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WILLIAM STUBBS Seventeen lectures on the study of medieval and modern history and kindred subjects


Sir John Froissart's Chronicles of England, France, Spain and the Ajoining Countries from the latter part of the reign of Edward II to the coronation of Henry IV in 12 volumes 

Chronicles of Enguerrand De Monstrelet (Sir John Froissart's Chronicles continuation) in 13 volumes 

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Seventeen lectures on the study of medieval and modern history and kindred subjects
page 297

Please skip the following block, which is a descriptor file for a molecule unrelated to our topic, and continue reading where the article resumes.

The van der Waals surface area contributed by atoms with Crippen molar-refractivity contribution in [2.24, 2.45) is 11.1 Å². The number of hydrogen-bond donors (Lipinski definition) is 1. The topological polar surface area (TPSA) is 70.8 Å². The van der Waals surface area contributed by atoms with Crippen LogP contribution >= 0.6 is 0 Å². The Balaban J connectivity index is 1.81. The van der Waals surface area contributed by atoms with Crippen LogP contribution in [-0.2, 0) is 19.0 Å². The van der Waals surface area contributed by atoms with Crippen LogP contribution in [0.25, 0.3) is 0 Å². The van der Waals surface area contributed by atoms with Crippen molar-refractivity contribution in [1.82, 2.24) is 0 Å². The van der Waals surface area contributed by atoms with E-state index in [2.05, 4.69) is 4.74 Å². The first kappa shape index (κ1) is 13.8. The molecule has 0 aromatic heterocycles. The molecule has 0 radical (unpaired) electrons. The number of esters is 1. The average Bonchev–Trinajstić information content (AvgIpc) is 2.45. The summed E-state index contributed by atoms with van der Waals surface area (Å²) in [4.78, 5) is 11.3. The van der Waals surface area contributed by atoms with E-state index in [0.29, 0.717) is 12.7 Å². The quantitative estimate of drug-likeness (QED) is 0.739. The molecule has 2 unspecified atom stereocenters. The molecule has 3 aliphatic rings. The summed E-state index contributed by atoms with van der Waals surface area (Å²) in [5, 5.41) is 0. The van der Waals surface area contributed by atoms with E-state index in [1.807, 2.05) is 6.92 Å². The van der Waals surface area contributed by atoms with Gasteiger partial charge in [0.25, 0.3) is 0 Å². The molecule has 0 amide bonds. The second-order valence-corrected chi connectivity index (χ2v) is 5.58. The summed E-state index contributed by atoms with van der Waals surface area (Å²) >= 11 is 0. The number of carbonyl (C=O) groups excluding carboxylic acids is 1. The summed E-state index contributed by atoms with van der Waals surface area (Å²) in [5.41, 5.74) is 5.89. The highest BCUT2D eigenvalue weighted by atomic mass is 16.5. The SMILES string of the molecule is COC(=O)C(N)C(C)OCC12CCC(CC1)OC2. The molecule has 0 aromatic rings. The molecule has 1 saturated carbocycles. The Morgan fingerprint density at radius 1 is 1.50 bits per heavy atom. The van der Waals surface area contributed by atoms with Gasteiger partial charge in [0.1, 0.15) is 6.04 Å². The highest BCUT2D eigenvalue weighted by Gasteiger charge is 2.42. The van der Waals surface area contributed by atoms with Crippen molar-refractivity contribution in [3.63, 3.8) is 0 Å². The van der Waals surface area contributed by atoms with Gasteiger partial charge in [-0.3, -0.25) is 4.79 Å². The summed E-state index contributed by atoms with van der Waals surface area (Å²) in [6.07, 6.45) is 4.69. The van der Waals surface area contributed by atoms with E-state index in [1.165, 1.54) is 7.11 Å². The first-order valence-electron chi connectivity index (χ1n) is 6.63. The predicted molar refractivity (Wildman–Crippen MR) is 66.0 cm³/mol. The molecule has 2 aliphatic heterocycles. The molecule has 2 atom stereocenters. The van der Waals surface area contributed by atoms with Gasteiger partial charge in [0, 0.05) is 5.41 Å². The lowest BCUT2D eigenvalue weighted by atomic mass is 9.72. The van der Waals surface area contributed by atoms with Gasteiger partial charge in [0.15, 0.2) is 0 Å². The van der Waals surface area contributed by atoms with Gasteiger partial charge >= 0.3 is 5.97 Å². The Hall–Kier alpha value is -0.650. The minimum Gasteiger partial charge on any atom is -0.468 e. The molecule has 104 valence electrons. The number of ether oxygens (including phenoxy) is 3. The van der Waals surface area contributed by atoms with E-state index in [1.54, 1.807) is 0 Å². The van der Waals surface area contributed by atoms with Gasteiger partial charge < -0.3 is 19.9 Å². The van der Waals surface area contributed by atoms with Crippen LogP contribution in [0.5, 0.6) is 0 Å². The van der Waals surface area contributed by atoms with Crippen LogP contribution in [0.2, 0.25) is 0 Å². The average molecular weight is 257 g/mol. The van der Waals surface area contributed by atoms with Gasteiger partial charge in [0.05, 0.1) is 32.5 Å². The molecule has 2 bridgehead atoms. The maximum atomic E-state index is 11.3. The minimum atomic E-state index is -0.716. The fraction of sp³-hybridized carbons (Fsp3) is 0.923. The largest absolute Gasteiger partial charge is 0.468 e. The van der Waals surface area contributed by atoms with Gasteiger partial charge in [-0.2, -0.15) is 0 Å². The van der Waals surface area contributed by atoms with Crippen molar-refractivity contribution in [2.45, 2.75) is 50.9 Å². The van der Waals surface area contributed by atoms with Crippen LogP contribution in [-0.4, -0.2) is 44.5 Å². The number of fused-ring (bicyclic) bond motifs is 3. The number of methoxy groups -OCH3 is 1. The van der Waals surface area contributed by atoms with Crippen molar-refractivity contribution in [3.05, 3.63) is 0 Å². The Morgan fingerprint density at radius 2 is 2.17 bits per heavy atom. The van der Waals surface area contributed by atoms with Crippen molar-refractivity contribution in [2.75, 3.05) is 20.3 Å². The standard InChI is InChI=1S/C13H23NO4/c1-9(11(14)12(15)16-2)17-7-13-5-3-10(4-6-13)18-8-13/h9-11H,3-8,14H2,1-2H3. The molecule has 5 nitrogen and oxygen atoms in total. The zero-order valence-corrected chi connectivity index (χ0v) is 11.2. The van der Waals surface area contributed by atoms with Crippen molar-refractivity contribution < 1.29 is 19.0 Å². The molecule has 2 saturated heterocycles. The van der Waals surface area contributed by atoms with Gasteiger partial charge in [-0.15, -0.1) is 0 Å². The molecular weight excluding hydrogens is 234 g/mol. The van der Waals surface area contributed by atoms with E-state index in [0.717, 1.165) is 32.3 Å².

XI.] THE GREAT DIVORCE. and the illegal exactions were condoned by subservient parliaments. The question of the high-handed confiscations leads on to further questions. I do not wish in these lectures to give more than its proper prominence to the great question of the divorce ; even to give it its proper prominence would involve discussions far more lengthy than I have time for now; I shall therefore hope that you will take as read all the details of the negotiations concerning it, and simply look upon it as a force, or the application of an impact, which had much greater consequences, and originated a larger developing series of measures, than could have possibly been calculated on. In a word, to use Sir Thomas More's expressive formula, it opened the eyes of the lion as to what he could do ; not all at once, but by a very gradual process, which may indeed be traced most distinctly with reference to the Reformation history, but is also apparent in the other departments of administration. It is clear, from the beginning of his reign, that Henry' was a prince who had only to learn the extent of his powers,, in order to attempt to exercise them. If we may believe the} law reporters, as early as 1515 he had declared himself determined not to allow any superiority of external spiritual courts in a country of which he was sovereign ; and there are signs, in Wolsey's history, that the imminent danger of the king's taking advantage of the Statute of Praemunire was in his mind long before he was actually sacrificed. But the earlier years of the reign were remarkably free from occasions on which any great constitutional crisis could arise. Henry's ambition, like Wolsey's, was mainly set upon an influentialplace in the councils of Europe, and among the people at large there was contentment. Henry had been brought up very strictly, and married, very young, to a wife, to whom he gave his full affection; the good impressions of his training were, at least for several years, strong enough to keep υ 2

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